Nmap This port-scanning and host discovery tool runs on Unix-like systems such as Solaris, Linux, Mac OS X, as well as Microsoft Windows. http://nmap.org/
Nessus Remote Security Scanner Updated frequently, with more than 11,000 plugins for the free feed. Registration and EULA-acceptance required. http://www.nessus.org/nessus/
Splunk The IT search engine can scale to allow for indexing up to terabytes per day, with licences costing anywhere from $5,000 (£2,500) for 500MB to $30,000 (£15,000) for 10GB per day. Enterprise support is an additional outlay. http://www.splunk.com/
ScanSafe Fully managed service to block spyware and viruses. Based in San Mateo, California, and London, the company was named one of the top 100 tech startups in the world by Red Herring last year. http://www.scansafe.com/
EXPLOITS FOR SALE
Switzerland-based WabiSabiLabi first came to the world's attention in July 2007 as "the eBay for zero-day exploits" - a site that made it possible to auction off vulnerabilities to the highest bidder. But the site re-entered headlines recently when its founder, Roberto Preatoni, was arrested in connection with a spying scandal at Telecom Italia.
At the time of writing, there were still only 32 items in the site's "marketplace history", with the most lucrative exploits appearing to be related to SAP and fetching upwards of EUR5,000. It's hardly earth-shattering, probably because many security researchers have reservations about auctioning off their work to the highest bidder.
WabiSabiLabi claims its work is ethical because it compensates security researchers for their time and effort. According to the company, many independent researchers report bugs without ever getting paid; opening their work up to the marketplace ensures they are rewarded.
The organisation says it vets all buyers and sellers to "minimise the risk of selling the right stuff to the wrong people", as well as verifying the information being auctioned. Auction winners will receive the necessary exploit information along with a proof-of-concept demonstration, and Swiss law ensures that users are not allowed to buy and sell anonymously - to WabiSabiLabi, at least, as the public isn't able to view personal information.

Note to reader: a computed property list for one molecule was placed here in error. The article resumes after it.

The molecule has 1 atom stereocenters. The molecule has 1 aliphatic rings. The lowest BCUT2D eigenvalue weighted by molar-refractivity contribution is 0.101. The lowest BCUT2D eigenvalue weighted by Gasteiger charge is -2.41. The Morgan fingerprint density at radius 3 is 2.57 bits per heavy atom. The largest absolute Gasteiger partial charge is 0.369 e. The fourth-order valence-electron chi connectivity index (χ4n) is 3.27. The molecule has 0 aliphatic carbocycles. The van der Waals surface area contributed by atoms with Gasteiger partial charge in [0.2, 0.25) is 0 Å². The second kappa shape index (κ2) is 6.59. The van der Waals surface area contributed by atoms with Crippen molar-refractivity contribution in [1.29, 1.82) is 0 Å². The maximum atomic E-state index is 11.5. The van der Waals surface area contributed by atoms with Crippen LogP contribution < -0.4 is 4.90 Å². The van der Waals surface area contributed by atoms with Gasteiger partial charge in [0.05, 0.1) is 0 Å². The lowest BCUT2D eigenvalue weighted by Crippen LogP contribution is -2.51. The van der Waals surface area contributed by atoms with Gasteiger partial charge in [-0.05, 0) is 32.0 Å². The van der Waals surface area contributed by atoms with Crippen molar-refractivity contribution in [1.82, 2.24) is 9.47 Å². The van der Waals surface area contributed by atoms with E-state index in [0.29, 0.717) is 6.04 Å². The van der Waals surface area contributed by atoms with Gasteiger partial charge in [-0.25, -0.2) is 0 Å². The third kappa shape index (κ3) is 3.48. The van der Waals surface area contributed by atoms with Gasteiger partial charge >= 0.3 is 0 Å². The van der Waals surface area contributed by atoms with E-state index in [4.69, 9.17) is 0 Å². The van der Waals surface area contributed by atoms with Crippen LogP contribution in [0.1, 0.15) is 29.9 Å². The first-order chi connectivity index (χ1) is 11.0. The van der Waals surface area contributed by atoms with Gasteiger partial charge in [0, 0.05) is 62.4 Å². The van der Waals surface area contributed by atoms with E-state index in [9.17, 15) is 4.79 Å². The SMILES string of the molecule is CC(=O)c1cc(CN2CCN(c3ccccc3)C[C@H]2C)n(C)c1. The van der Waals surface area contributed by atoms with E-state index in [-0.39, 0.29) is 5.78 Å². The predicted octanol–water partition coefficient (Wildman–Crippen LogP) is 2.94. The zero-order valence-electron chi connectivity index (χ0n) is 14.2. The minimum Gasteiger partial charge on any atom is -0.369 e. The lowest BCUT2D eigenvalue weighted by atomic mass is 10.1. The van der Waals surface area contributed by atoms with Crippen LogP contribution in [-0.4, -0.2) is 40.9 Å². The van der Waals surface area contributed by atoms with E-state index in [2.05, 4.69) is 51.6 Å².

This sounds reasonable, but after Preatoni's arrest, the site has come under further suspicion. Its DNS provides little information, as it is a GoDaddy private registration. The site itself is hosted through California Regional Intranet.
"If I was a hacker and wanted access to the latest vulnerabilities, I could find them, or pay for them, or set up an auction site and steal them before they were even officially sold, in the window that is supposedly used for verification," says Paul Johnstone, head of security at Think Smart Systems. "I could have a source of vulnerabilities safe in the knowledge I'd have them eight hours before anyone else. I could even make money out of my theft."
He claims this is the flaw of the auction model. "It goes to show, an enterprising hacker can get access to all the vulnerabilities by simply giving the impression he was trying to increase security. It's called social engineering."
Software: The right choice
By Barry Mansfield on Mar 18, 2008 3:49PM